Do you remember when you bought your first bass? When I bought mine, I didn’t really know those bass guitar pickups worked.
The store staff were helpful, and explained what each control did, but the sheer number of functions and circuits that you find on your average off-the-hook bass today can still be confusing to the average novice.
Never fear – I’m here to break down the usual suspects and provide a beginner’s guide.
What is a pickup, anyway?
In technical terms, it’s a transducer: A device that turns physical energy from the movement of a bass string into electrical energy. The various configurations and materials used in pickup manufacture can change its tone dramatically, as we’re about to find out.
Coming in various shapes and design, bass pickups can be broken down in to two main types:
Single coil: This type gets its name from the coil of wire inside it, wrapped around a bobbin. Pole pieces under the strings and a magnet make up an oversimplified description of the construction.
The single coil often has a very open sound with a rich top end, although everything from the amount of coiled wire, via the type of magnets used, to the pole pieces, can make a huge difference to the bass’s tone. ‘Overwound’ single-coils, for example, have a hotter output and often more midrange growl.
Split-coil: This one is made up of two separated pickup coils, wired in series.
Humbucker: Two single-coils are configured in such a way that the main disadvantage of a single-coil – its tendency to pick up electrical noise – is minimized. It ‘bucks hum’, as it were, using a reverse-wound coil.
A ‘series-wired’ humbucker is also a good way to get a ‘hotter’ (louder) signal, as the combined output of the two coils is higher. That arrangement delivers a fatter midrange for a warmer sound, too.
Conversely, the two coils can be wired in parallel to each other instead, offering the benefits of a humbucker but with a tone more similar to that of a single-coil. Furthermore, a humbucker can also be ‘tapped’, meaning that the signal from only one coil is sent out of the bass. Three sounds in one!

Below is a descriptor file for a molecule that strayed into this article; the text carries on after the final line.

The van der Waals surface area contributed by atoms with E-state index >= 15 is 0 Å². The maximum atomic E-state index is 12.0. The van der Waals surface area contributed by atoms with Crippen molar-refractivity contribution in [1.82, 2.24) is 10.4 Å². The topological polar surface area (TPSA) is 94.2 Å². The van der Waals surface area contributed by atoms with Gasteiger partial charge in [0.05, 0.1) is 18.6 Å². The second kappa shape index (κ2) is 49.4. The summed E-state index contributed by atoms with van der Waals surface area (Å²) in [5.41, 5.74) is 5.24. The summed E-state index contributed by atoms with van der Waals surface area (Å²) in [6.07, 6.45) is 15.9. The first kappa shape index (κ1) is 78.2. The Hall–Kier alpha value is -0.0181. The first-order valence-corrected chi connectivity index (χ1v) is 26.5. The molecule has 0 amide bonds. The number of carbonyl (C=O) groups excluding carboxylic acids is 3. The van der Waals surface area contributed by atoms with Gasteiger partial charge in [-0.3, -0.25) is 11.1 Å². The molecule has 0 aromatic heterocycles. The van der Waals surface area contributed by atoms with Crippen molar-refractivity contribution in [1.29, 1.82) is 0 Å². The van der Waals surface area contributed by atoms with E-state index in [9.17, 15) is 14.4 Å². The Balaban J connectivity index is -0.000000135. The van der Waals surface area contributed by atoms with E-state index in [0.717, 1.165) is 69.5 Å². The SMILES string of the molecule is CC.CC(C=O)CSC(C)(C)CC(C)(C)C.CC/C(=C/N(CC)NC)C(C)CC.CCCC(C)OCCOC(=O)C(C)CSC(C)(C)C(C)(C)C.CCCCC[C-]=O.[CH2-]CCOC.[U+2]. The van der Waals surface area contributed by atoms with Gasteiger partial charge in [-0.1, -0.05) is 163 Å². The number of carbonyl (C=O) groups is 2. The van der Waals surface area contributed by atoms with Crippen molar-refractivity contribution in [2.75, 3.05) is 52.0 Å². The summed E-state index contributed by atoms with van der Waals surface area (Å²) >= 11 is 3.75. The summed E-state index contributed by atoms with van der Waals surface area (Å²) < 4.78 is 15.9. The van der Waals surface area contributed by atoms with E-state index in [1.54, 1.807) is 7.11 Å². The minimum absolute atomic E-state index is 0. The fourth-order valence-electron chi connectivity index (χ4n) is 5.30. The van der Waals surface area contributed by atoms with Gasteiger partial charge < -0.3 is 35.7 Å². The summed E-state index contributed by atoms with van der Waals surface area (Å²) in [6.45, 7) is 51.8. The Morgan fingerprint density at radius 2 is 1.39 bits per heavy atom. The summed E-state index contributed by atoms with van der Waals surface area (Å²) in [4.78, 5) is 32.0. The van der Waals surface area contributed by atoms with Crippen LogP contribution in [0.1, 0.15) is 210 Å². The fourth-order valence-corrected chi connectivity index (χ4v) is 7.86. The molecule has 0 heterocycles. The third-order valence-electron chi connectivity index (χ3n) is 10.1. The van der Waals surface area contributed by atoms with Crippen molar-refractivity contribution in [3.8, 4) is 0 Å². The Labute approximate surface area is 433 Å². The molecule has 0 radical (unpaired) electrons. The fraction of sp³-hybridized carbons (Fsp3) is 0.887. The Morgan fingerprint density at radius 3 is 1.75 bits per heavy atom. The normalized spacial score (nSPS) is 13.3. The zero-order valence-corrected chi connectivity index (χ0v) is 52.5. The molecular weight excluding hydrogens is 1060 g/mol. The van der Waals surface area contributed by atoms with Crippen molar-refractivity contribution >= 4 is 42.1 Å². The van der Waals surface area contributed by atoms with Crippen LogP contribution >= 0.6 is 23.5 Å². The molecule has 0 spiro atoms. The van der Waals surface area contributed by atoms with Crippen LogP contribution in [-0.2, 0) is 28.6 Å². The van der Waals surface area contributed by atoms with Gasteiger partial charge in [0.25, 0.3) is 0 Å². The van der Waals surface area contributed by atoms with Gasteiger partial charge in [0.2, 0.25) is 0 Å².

Very good. So where can we find all these different pickup designs?
The split-coil first appeared in 1957 on the Fender Precision bass. Often called the P-coil, or P-Bass pickup, it has a very specific and identifiable sound. The 1960s saw the release of the Fender Jazz bass, with two single-coil pickups placed apart from each other.
This arrangement permits a wider range of sounds than the split-coil does, displaying humbucking properties when both pickups are on and a punchy sound that is often used for slap bass. The humbucker, also known as an ‘MM-style’ pickup from its debut on Music Man’s Stingray bass, released in 1976, is a chunky beast made up of two coils side by side that utilize larger pole pieces.
In the typical Stingray bass position, it imparts a particularly identifiable character – big, aggressive and great for cutting through the band mix. Let’s not forget the Soapbar pickup, which can contain P, J and MM configurations. In fact, with some switching, the only limitation is down to how many different coil configurations you can fit in one shell.
Interesting. So where do active pickups fit in?
Well, if you want a hotter output and the ability to boost frequencies as well as cut them, you’ll need a powered – or ‘active’ pickup. These offer a wide range of benefits, including boosting output level and buffering to alleviate problems with signal loss – over long cables, for example.
Using additional electronics means that coil design can be further manipulated, and this in turn means more tone choices. Note that you also have the option of pairing a passive pickup like the models described above with an onboard preamplifier circuit.